Map customer journey touchpoints for better UX

If you're trying to increase customer satisfaction scores or improve the image of your IT department or service department, check out customer journey mapping as a means to that end.

Customer service and customer journey mapping can provide a complete view of your services and their quality, and may help you improve your end users' experiences and improve customer satisfaction scores.

The Forrester Wave: Enterprise Service Management 2018

What is customer journey mapping?

A customer journey review is about understanding the service you provide to those you serve, from the point of view of a customer. While there are many ways to do this, you must start with the development of several user personas.

Personas are essentially different categories of "typical" customers. These personas provide you the opportunity to understand different perspectives—simple, but effective. Once you have created these customer profiles, touch points and experiences become easier to map.

How to map out your customer journeys

The aim here is to plan big while starting small. Likely the best thing to do is to examine the most common customer journey in IT service management—usually a customer who wants a solution for a disruption. Map it out with one or two customers and find where there may be opportunities for improvement.

Keep in mind, though, that mapping only one customer journey is not enough to gain anything meaningful from this experience. Customer journeys are plentiful and, to improve your customer experience, you must track many of them.

Do so by capturing every experience of your customers, from looking for an answer to quote requests, order placement, or even the changes in an employee's role or contact details. Don't forget one of the most important journeys: onboarding a new customer.

And remember, a customer journey is made up of multiple contact encounters.

[ Special Coverage: Focus on IT Service Management at Fusion 18 ]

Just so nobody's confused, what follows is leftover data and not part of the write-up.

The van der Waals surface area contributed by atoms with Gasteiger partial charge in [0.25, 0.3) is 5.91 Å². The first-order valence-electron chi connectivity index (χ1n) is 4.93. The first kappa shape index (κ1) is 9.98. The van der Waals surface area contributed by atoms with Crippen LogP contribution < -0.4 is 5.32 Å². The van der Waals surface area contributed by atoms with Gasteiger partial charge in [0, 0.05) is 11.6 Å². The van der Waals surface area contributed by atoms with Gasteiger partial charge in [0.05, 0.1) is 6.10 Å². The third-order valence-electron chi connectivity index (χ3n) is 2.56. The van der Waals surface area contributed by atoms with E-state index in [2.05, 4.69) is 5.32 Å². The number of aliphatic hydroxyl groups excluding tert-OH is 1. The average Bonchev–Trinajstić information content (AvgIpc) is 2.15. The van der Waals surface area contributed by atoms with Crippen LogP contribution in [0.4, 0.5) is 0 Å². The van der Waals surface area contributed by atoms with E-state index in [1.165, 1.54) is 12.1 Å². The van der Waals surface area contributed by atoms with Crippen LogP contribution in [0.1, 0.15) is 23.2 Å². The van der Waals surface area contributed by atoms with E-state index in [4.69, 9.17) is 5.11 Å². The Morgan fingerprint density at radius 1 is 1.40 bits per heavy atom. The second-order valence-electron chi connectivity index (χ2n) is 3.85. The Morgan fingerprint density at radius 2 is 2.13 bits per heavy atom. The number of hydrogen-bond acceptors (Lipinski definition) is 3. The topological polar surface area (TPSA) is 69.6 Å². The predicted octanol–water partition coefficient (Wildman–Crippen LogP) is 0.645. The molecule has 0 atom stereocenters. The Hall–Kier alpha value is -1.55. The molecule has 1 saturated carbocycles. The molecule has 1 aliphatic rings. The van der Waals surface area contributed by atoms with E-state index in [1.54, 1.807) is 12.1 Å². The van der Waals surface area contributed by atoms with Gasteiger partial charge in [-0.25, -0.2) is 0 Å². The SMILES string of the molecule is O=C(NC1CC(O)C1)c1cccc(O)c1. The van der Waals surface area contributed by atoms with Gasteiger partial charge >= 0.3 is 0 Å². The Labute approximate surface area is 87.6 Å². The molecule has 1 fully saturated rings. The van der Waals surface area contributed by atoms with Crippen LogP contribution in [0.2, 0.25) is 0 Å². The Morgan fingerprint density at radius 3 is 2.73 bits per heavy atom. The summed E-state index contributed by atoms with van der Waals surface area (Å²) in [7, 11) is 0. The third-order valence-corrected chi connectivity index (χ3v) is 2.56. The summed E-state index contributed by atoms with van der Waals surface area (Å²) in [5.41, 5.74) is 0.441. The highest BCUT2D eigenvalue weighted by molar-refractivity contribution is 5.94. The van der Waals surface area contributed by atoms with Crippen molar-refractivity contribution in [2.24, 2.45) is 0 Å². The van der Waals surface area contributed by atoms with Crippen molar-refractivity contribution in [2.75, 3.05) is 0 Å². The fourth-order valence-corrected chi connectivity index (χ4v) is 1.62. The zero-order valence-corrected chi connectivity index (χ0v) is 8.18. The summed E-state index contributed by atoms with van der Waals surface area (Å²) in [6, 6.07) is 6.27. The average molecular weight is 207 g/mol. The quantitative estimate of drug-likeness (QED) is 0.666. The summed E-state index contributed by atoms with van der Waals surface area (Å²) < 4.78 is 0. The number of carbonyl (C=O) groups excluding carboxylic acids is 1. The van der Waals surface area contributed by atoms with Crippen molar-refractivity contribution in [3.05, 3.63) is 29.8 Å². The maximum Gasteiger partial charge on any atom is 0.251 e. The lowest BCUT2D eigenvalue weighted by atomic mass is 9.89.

What does a customer journey look like?

A customer journey can look different based on the customer. For example, a customer reviews the online knowledge base in search of an answer to a question. If the answer is not found in the knowledge base, then he or she accesses your online portal, at which point the service desk requests more information via an email.

The customer follows up with an email, but the answer is incomplete. Thus, the service desk representative calls the customer to ask about the problem. From that call, a solution is identified and emailed to the user, but the solution doesn't work for that specific problem. The back-and-forth problem solving continues via chat, and the question is finally answered.

Another customer may only go through one or two of those steps to arrive at an answer.

Keep in mind that all the moments of interaction form the customer journey. Your customer might consider this as smooth as some of your other processes, or a bit clumsier.

You need to optimize the customer journey. To do this, work with leaders from all departments involved and keep the customer experience in focus. After all, customers don't care which department they talk to; they just want their journey to be quick, comfortable, and effective.

From touch points to journeys